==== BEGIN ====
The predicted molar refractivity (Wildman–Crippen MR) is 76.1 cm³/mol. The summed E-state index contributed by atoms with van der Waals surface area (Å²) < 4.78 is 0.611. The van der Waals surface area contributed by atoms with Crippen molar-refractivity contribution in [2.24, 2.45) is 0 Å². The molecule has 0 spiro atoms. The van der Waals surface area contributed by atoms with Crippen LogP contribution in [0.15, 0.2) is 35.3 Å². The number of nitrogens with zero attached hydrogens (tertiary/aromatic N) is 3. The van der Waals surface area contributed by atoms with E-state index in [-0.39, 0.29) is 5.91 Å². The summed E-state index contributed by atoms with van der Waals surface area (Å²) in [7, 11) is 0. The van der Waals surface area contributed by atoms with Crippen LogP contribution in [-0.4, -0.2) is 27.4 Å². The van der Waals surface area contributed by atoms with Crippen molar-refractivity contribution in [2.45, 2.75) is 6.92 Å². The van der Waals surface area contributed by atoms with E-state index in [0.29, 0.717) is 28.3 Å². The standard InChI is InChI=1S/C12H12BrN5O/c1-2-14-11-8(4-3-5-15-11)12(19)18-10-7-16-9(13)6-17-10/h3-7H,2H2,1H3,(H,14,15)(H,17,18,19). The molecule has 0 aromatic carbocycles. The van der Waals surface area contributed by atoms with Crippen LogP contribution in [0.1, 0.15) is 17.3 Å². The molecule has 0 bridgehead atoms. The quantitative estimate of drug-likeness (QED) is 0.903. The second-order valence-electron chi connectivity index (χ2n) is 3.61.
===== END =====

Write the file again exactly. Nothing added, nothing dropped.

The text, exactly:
The predicted molar refractivity (Wildman–Crippen MR) is 76.1 cm³/mol. The summed E-state index contributed by atoms with van der Waals surface area (Å²) < 4.78 is 0.611. The van der Waals surface area contributed by atoms with Crippen molar-refractivity contribution in [2.24, 2.45) is 0 Å². The molecule has 0 spiro atoms. The van der Waals surface area contributed by atoms with Crippen LogP contribution in [0.15, 0.2) is 35.3 Å². The number of nitrogens with zero attached hydrogens (tertiary/aromatic N) is 3. The van der Waals surface area contributed by atoms with E-state index in [-0.39, 0.29) is 5.91 Å². The summed E-state index contributed by atoms with van der Waals surface area (Å²) in [7, 11) is 0. The van der Waals surface area contributed by atoms with Crippen LogP contribution in [-0.4, -0.2) is 27.4 Å². The van der Waals surface area contributed by atoms with Crippen molar-refractivity contribution in [2.45, 2.75) is 6.92 Å². The van der Waals surface area contributed by atoms with E-state index in [0.29, 0.717) is 28.3 Å². The standard InChI is InChI=1S/C12H12BrN5O/c1-2-14-11-8(4-3-5-15-11)12(19)18-10-7-16-9(13)6-17-10/h3-7H,2H2,1H3,(H,14,15)(H,17,18,19). The molecule has 0 aromatic carbocycles. The van der Waals surface area contributed by atoms with Crippen LogP contribution in [0.1, 0.15) is 17.3 Å². The molecule has 0 bridgehead atoms. The quantitative estimate of drug-likeness (QED) is 0.903. The second-order valence-electron chi connectivity index (χ2n) is 3.61.